The notorious and much-maligned durian—although passionately consumed and celebrated by some as an exotic delicacy—is the big bad fruit from Southeast Asia. Infamous for being dreadfully and colossally malodorous, it has also become a constantly debated topic with two distinct camps: Love it or loathe it.
The durian is a big, heavy, green-brown fruit that has a woody husk covered in sharp spikes that aren’t just for show. This baby can inflict serious pain, and not just the olfactory kind (people have been struck in the head and killed by this beast while standing under its tree).
Inside are pod-like sections that contain the pulp-encased seeds. This pulp is the prize—the sweet, creamy, custardy pulp that smells like… well… It’s called stinkfrucht in Germany, but many people tend skip the poetry and go for the graphic:
- backed up sewer
- onion that’s been buried for a month then marinated in acetone
- baby poo
- cat’s piss with a hint of dog breath
- rotting roadkill
- and my personal description—smelly armpit
This fruit just does not want to be loved! Perhaps in the past it was made fun of by the prettier, more accessible fruits and had thus evolved with these formidable defenses. For the most part it works. You cannot ride the subway in Singapore without seeing the “No Durians” signs.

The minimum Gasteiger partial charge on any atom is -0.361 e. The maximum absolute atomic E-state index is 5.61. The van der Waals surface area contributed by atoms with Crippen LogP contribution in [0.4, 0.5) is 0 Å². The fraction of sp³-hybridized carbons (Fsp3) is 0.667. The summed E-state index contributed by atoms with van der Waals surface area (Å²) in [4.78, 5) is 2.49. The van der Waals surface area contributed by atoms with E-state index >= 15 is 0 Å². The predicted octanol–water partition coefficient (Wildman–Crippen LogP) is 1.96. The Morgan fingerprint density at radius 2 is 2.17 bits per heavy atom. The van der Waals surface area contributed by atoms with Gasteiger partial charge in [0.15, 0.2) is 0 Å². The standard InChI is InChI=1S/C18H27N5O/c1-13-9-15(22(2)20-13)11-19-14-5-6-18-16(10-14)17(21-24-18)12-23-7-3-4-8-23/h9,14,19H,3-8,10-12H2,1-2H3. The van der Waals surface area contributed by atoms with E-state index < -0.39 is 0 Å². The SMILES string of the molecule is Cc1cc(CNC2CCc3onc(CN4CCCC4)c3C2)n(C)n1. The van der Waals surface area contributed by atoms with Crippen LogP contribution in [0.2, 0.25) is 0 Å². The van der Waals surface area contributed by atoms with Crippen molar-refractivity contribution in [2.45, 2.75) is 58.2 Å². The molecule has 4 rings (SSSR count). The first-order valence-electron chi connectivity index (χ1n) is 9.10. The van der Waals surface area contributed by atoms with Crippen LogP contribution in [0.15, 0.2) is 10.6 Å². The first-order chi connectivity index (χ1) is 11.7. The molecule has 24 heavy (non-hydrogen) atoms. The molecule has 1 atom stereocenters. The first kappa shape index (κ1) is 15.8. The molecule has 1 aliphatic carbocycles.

The brave few who refuse to be daunted by the durian’s prickly exterior and offensive odor, refer to it lovingly:
- king of fruits
- an acquired taste
- like almond-flavored custard
- heavenly aroma, divine taste
- Durian’s not food. It’s durian.
I wonder about the first durian eater. Who was this daring and determined prehistoric fellow that, armed with but his crude stone tool and steely stomach, decided to grapple with the thorny durian to get to the yet-unknown insides? I imagine him wrestling with the husk, grunting through the pain of his mangled hands, and fighting to stay conscious through the first whiffs of stench so he could take his first glorious taste… Bravo! Well done, bro!